State revenues: Not good news, but not as bad as predicted | NevadaAppeal.com
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State revenues: Not good news, but not as bad as predicted

Even though state revenues continue to fall short of what they were a year ago, through October they are running ahead of the Economic Forum’s most recent projections.

According to figures compiled by the Budget Division, state revenue collections from both gaming and the sales tax have been above the most recent projections every month of this fiscal year.

The gaming Live Entertainment Tax and liquor tax are also above what was expected. Only the cigarette tax and commercial recordings collections are below those projections.

Director of Administration Andrew Clinger said, however, the state is still running well short of the revenue projections originally used to build the current biennial budget.

“But we’re finally at the point where revenue is coming in better than our forecasts,” he said.

He said his office and the Legislative Fiscal Division have made four or five forecasts since September 2007.

“This is the first time in over a year we’ve seen revenues actually exceeding forecasts,” he said.

Added together, that means the state has just shy of $30 million more in revenues for the first five months of this fiscal year than the forum predicted. 

And because a large portion of that is in the sales tax category which also funds public schools, the state can add another $20.5 million to the pot that it won’t have to use to keep school districts whole. School district per pupil funding is guaranteed by the state.

Clinger quickly pointed out that doesn’t mean the state’s financial picture is suddenly rosy again.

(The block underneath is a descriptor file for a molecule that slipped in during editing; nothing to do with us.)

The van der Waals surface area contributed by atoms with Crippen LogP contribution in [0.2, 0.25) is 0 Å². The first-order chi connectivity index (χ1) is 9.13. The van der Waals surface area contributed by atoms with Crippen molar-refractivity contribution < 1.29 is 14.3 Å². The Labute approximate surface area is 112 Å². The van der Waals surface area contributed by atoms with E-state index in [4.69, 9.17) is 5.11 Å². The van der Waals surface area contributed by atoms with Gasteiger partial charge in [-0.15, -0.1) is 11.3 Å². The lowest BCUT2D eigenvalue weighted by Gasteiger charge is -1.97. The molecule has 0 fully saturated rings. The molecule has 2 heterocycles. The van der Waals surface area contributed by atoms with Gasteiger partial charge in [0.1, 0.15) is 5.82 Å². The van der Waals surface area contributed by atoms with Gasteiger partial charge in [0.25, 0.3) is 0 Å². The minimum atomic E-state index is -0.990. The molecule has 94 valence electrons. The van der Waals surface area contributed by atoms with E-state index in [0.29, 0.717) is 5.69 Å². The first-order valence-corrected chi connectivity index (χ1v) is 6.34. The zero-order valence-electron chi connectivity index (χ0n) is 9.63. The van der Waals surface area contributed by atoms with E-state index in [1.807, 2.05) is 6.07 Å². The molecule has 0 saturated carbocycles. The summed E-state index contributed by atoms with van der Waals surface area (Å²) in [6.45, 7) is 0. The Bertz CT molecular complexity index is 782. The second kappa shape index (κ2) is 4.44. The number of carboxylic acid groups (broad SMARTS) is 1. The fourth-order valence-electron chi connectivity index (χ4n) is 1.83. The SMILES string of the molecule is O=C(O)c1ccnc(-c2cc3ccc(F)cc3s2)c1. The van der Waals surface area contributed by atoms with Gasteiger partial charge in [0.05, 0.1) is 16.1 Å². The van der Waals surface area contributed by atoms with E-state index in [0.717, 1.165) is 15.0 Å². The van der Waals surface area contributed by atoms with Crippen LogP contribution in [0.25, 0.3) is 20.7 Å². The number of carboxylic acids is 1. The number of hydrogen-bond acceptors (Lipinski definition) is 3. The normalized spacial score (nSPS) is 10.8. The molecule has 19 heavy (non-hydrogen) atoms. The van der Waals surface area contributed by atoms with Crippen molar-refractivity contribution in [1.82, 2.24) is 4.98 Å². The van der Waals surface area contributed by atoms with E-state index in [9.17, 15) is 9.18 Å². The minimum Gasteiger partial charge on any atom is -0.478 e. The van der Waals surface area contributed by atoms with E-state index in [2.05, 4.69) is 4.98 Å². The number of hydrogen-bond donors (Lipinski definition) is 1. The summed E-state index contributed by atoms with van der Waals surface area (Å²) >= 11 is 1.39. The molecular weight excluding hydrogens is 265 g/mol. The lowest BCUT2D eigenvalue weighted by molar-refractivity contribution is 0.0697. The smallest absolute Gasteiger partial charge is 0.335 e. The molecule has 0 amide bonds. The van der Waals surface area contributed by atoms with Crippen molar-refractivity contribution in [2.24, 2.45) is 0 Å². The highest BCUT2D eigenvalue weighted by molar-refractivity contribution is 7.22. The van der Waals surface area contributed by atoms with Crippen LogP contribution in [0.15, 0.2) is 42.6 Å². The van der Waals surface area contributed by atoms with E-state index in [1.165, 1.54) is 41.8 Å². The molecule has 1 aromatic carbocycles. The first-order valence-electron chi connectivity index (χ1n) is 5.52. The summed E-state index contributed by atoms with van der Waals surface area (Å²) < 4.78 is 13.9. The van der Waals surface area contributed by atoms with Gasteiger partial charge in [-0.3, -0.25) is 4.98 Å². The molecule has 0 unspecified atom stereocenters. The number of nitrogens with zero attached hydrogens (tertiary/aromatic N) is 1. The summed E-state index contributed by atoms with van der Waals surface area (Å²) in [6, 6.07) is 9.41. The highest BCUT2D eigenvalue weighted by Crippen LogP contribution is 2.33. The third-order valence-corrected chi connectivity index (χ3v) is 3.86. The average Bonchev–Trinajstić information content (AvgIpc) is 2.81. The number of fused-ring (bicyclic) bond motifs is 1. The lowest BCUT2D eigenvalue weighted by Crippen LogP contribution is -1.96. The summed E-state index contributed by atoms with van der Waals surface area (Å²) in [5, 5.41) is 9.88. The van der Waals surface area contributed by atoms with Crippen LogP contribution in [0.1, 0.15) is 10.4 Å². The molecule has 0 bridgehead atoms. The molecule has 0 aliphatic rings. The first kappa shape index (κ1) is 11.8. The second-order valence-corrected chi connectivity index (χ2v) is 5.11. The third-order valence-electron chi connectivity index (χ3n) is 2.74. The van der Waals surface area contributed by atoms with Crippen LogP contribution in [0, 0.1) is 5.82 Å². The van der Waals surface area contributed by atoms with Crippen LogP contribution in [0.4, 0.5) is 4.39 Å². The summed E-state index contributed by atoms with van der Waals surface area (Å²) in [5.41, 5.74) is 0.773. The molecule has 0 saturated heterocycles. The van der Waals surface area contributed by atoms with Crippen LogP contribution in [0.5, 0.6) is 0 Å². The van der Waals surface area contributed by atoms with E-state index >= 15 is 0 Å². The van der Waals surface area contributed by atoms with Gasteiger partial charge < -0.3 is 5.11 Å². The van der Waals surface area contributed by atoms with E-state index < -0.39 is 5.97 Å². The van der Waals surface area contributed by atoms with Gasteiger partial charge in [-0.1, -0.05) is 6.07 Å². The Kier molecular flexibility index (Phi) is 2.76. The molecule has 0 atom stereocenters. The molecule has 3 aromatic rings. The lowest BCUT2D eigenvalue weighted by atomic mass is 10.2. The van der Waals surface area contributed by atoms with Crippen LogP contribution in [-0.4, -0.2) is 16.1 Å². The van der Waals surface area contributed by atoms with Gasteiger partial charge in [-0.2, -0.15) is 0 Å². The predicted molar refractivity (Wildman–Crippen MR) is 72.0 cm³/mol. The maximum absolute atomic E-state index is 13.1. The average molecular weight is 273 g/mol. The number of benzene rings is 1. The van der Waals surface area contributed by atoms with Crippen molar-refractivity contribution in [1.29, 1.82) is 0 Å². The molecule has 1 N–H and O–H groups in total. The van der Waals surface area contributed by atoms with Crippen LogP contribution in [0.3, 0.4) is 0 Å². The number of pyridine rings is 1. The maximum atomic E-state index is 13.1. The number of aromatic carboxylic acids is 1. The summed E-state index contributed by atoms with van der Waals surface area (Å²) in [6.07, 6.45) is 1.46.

“It’s still negative. We’re still seeing revenues decline. But they’re not declining as bad as projected.”

And he said it doesn’t mean anything can be put back in the budget because his office is required by law to use the forum’s December projections to build the budget.

Any additional revenue would have to be held in the treasury until the forum authorized its use at its May meeting.

Clinger’s office is in the process of trying to build a budget for the coming biennium which fits within the Economic Forum’s projections for the coming two years. The total projected General Fund revenue for fiscal 2010 and 2011 is just $5.65 billion. That is $1.2 billion less than the $6.8 billion originally authorized this budget cycle. And that doesn’t include an estimated $1 billion in “rollups” ” costs that will have to be added to cover unavoidable increases caused by contract increases for such things as rent and inflationary increases in other areas.

The challenge for Clinger and executive branch agencies is to build that budget without tax increases since Gov. Jim Gibbons maintains he will veto any tax hike that comes across his desk.

Contact reporter Geoff Dornan at gdornan@nevadaappeal.com or 687-8750.